Attention Tenants! How to Keep Your Rental Deposits

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Tenancy Deposit Schemes

By law your landlord must put your rental deposit in one of the government-backed tenancy deposit schemes. In England and Wales the schemes are:

There are certain conditions which mean tenants may not receive their deposit back. For example, if a landlord feels that a property has fallen into disrepair due to the tenants actions or lack of care, the price of repairing those damages would be taken from the deposit.

If you treat the property with care you shouldn’t have to worry about losing your deposit. We thought it would be useful to give you some tips to help you keep your rental deposit at the end of your tenancy:

Read your tenancy agreement

Your tenancy agreement may be a bit lengthy but it’s important that you read it. The agreement will lay out explicitly what is and isn’t expected of you while living in the property. For example, some agreements will state that you cannot hang pictures on the walls, or that you must cut the grass regularly. Stick to the agreement and the rules set out by your landlord. If you are unsure about any of the conditions make sure that you discuss these with your Landlord or Letting Agent before signing.

Check the inventory

When you move into the property an inventory will be carried out to confirm the state of the property, and list any furniture or appliances that have been included. When you move out, the check-out report will be compared to the initial inventory to make sure that you have left the property in the same state in which you moved in. If you disagree with anything on the inventory make sure you take photographs and discuss this as soon as possible with your Landlord or Letting Agent.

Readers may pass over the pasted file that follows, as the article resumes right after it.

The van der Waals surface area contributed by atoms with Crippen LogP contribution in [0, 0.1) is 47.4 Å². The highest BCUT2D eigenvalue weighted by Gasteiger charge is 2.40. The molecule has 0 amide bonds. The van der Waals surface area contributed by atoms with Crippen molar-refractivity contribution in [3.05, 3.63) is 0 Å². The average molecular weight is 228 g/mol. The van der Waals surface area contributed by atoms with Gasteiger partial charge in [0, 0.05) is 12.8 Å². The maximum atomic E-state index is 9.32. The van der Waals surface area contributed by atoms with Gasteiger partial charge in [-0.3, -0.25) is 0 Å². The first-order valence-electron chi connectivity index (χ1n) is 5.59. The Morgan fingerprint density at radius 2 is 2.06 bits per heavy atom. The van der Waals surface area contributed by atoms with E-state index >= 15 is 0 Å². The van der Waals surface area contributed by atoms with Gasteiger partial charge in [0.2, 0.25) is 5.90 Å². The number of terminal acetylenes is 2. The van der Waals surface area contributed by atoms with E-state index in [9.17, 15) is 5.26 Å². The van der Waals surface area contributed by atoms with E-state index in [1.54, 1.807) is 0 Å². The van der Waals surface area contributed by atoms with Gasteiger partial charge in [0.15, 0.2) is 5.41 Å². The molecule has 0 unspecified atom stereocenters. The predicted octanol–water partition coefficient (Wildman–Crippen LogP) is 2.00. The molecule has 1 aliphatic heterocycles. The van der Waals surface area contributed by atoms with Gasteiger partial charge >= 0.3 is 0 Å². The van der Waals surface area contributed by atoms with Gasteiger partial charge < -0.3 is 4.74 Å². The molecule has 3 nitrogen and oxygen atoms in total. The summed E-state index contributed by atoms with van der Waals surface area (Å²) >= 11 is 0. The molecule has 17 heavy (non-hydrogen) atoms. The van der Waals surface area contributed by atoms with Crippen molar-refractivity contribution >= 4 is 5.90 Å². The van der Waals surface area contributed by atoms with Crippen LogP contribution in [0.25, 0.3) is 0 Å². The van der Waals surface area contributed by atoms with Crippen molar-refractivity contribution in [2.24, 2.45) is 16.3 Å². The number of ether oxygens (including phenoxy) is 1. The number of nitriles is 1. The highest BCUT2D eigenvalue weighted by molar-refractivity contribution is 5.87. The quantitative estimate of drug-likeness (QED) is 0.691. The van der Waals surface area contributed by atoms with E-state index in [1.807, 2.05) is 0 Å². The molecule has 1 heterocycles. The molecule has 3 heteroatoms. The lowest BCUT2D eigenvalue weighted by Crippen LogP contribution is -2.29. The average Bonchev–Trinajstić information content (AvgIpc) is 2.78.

Pay your bills

All utility bills are the tenant’s responsibility unless your tenancy agreement states otherwise. If you don’t keep on top of your bills you may have money deducted from your deposit when you move out – or even have your tenancy terminated early by your Landlord.

Report repairs

Some repairs and general maintenance will be covered by your Landlord, others you will need to sort out and pay for yourself. Always report any issues to your Landlord or Letting Agent at the earliest opportunity.

Keep it clean

If you leave the property in a mess and your Landlord has to hire a professional cleaner you are likely to have the costs deducted from your deposit. To make sure this doesn’t happen keep on top of your housework – keep surfaces, kitchen appliances, bathrooms and carpets clean to avoid a build up of grime.

Take belongings with you

When you move out of the property ensure that you take all possessions with you – including any rubbish and unwanted items. Any costs incurred by the Landlord for removal of items will most likely be deducted from your deposit.

If you have any queries about your deposit always speak to your Landlord or Letting Agent. Any disputes regarding the deposit can be lodged with the relevant tenancy deposit scheme.

Good luck 🙂

5 ways to protect your family from carbon monoxide poisoning

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A recent survey by npower has revealed that only one in 20 parents know the symptoms of carbon monoxide (CO) poisoning and the more than a third of UK homes aren’t fitted with a CO alarm. In order to raise awareness following Carbon Monoxide week (21-25 November), we’ve put together five ways in which you can protect you and your family from the dangers of CO poisoning:

1. Know the most common symptoms

Only 6% of people in the UK can spot the most common symptoms of carbon monoxide poisoning, which means that possible cases can be missed. Dizziness, headaches, nausea and vomiting, tiredness and confusion, stomach pain, shortness of breath and difficulty breathing are all symptoms of CO poisoning. If you notice any of these, make sure to seek medical help.

2. Fit CO alarms in your home

The only way to detect a CO leak is with a CO alarm, it’s a simple and relatively cheap way to make sure you’re protecting your family from potential CO leaks.

3. Get your appliances serviced regularly by registered engineers

Whether you’re getting new appliances fitted or you’ve had them for a while, regular services by registered engineers are necessary to ensure that everything is working correctly and any malfunctions that could cause CO leaks are picked up.